The United States Department of Justice is presently in the process of preparing for a legal battle with AT&T in case it decides to file a lawsuit with the goal of blocking the wireless carrier's proposed acquisition of Time Warner, The Wall Street Journal reported on Thursday, citing people close to the federal agency. The likelihood of the DOJ proceeding with that course of action remains unclear, with its antitrust division supposedly still exploring the possibility of seeking a compromise with AT&T and settling the matter outside of a courtroom while securing some major concessions from the second largest mobile service provider in the country. While preparing for litigation proceedings is a standard practice employed by the DOJ as part of virtually all of its merger reviews, insiders claim that the agency and AT&T aren't anywhere near reaching a settlement on the latter's consolidation attempt worth $85.4 billion.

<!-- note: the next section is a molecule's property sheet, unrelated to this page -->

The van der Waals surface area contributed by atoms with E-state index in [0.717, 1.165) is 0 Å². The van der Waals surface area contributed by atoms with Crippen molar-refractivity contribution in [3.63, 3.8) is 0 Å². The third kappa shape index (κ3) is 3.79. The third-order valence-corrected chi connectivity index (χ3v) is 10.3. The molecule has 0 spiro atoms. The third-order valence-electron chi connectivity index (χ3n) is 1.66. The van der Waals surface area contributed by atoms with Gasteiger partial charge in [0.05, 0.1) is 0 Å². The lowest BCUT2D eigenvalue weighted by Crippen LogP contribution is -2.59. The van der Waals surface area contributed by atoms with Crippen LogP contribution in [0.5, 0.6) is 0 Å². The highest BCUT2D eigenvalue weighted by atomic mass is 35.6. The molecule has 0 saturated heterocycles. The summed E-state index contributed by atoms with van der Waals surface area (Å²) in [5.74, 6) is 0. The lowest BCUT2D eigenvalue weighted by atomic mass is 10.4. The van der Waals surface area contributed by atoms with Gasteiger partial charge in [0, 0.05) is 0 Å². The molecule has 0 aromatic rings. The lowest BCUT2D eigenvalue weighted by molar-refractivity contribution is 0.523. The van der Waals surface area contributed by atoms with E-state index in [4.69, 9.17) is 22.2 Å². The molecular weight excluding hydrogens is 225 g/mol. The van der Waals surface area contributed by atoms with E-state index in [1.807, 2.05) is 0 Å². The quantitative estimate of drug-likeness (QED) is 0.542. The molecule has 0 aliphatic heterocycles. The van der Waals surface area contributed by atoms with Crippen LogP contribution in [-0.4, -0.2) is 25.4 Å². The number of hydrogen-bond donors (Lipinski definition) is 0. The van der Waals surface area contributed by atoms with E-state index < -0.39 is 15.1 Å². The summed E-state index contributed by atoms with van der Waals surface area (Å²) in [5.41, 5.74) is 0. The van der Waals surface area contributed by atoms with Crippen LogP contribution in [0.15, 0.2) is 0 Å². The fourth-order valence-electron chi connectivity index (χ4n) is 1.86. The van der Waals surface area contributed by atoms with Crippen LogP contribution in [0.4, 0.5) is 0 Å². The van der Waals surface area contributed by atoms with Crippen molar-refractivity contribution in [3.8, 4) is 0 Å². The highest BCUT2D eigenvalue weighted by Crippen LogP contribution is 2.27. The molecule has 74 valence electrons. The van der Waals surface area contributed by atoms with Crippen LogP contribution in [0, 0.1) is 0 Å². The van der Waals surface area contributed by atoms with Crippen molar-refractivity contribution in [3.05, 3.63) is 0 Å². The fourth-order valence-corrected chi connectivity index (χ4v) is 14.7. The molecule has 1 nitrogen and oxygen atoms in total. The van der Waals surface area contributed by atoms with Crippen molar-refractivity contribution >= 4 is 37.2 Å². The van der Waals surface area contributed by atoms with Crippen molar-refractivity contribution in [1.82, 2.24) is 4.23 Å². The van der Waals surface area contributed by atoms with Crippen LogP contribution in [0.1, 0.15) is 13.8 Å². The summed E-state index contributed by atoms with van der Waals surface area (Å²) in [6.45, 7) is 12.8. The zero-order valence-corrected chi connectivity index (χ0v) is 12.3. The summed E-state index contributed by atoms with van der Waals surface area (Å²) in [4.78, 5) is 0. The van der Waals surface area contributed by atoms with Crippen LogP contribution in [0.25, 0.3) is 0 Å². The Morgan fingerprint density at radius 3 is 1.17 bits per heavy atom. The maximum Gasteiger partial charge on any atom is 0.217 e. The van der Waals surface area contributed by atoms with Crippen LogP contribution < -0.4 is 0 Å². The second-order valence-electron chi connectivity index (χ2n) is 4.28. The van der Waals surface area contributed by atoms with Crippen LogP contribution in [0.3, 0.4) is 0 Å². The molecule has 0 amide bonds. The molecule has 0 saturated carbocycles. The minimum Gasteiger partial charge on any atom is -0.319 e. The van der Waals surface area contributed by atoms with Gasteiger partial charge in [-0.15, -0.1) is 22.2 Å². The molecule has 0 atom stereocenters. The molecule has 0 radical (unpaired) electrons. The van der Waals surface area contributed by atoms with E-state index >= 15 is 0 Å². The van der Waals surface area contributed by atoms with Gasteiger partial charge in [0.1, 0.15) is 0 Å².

The latest development stands in stark contrast to AT&T's repeated public insistence it will have the tie-up approved by the end of the calendar year, with the telecom giant recently having to extend its year-long deadline for concluding the merger. The DOJ's specific objections to the merger remain unknown, with many industry watchers previously suggesting that the Dallas, Texas-based wireless carrier shouldn't have major issues with having the deal greenlit by the government under a more business-friendly White House. Recent developments indicate those predictions didn't come true and it remains to be seen whether AT&T and Washington manage to reach an agreement on the matter in the near future.
AT&T's previous descriptions of the deal labeled it as a "vertical merger," the kind of a tie-up that the federal government traditionally approves because it doesn't eliminate competition from the market. That precedent may not stand any longer if the antitrust division of the agency concludes that even vertical mergers may have monopolistic potential in the internet era in which content creators like Time Warner are heavily reliant on broadband and wireless service providers to deliver their offerings, thus possibly tempting AT&T to discourage its subscribers from consuming content made by its theoretical subsidiary's competitors through a variety of means. AT&T's recent financials yielded no particular surprises, with the company stating it's still in a highly transitional business period, partially due to the pending merger with Time Warner.